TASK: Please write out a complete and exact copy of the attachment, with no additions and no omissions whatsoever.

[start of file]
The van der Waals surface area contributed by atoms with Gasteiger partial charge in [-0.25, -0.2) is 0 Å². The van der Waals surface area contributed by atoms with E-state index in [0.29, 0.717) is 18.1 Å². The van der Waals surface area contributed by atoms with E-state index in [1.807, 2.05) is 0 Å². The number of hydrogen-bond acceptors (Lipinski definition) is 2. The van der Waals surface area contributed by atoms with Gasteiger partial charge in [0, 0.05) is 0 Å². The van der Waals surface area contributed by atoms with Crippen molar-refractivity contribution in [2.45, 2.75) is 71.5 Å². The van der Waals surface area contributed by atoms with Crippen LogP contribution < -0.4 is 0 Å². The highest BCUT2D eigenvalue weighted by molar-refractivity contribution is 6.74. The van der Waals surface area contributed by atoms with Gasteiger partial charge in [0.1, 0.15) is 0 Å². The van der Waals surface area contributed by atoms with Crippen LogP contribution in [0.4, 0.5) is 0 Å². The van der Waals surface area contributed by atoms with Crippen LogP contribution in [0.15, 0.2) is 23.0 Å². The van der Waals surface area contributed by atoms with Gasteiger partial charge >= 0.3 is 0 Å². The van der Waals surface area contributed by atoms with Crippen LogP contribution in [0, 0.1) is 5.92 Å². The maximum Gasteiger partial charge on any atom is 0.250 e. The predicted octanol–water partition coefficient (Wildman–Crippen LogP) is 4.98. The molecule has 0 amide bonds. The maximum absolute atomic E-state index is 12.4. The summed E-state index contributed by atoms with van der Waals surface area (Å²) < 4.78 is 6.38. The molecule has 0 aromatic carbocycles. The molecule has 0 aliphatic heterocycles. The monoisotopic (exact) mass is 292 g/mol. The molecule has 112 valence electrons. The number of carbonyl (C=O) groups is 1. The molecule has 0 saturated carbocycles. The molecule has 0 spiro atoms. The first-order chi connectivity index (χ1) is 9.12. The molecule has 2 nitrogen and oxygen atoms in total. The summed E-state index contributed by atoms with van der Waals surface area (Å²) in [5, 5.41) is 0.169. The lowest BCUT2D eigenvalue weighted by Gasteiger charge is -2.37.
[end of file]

The van der Waals surface area contributed by atoms with Gasteiger partial charge in [-0.25, -0.2) is 0 Å². The van der Waals surface area contributed by atoms with E-state index in [0.29, 0.717) is 18.1 Å². The van der Waals surface area contributed by atoms with E-state index in [1.807, 2.05) is 0 Å². The number of hydrogen-bond acceptors (Lipinski definition) is 2. The van der Waals surface area contributed by atoms with Gasteiger partial charge in [0, 0.05) is 0 Å². The van der Waals surface area contributed by atoms with Crippen molar-refractivity contribution in [2.45, 2.75) is 71.5 Å². The van der Waals surface area contributed by atoms with Crippen LogP contribution < -0.4 is 0 Å². The highest BCUT2D eigenvalue weighted by molar-refractivity contribution is 6.74. The van der Waals surface area contributed by atoms with Gasteiger partial charge in [0.1, 0.15) is 0 Å². The van der Waals surface area contributed by atoms with Crippen LogP contribution in [0.4, 0.5) is 0 Å². The van der Waals surface area contributed by atoms with Crippen LogP contribution in [0.15, 0.2) is 23.0 Å². The van der Waals surface area contributed by atoms with Gasteiger partial charge >= 0.3 is 0 Å². The van der Waals surface area contributed by atoms with Crippen LogP contribution in [0, 0.1) is 5.92 Å². The maximum Gasteiger partial charge on any atom is 0.250 e. The predicted octanol–water partition coefficient (Wildman–Crippen LogP) is 4.98. The molecule has 0 amide bonds. The maximum absolute atomic E-state index is 12.4. The summed E-state index contributed by atoms with van der Waals surface area (Å²) < 4.78 is 6.38. The molecule has 0 aromatic carbocycles. The molecule has 0 aliphatic heterocycles. The monoisotopic (exact) mass is 292 g/mol. The molecule has 112 valence electrons. The number of carbonyl (C=O) groups is 1. The molecule has 0 saturated carbocycles. The molecule has 0 spiro atoms. The first-order chi connectivity index (χ1) is 9.12. The molecule has 2 nitrogen and oxygen atoms in total. The summed E-state index contributed by atoms with van der Waals surface area (Å²) in [5, 5.41) is 0.169. The lowest BCUT2D eigenvalue weighted by Gasteiger charge is -2.37.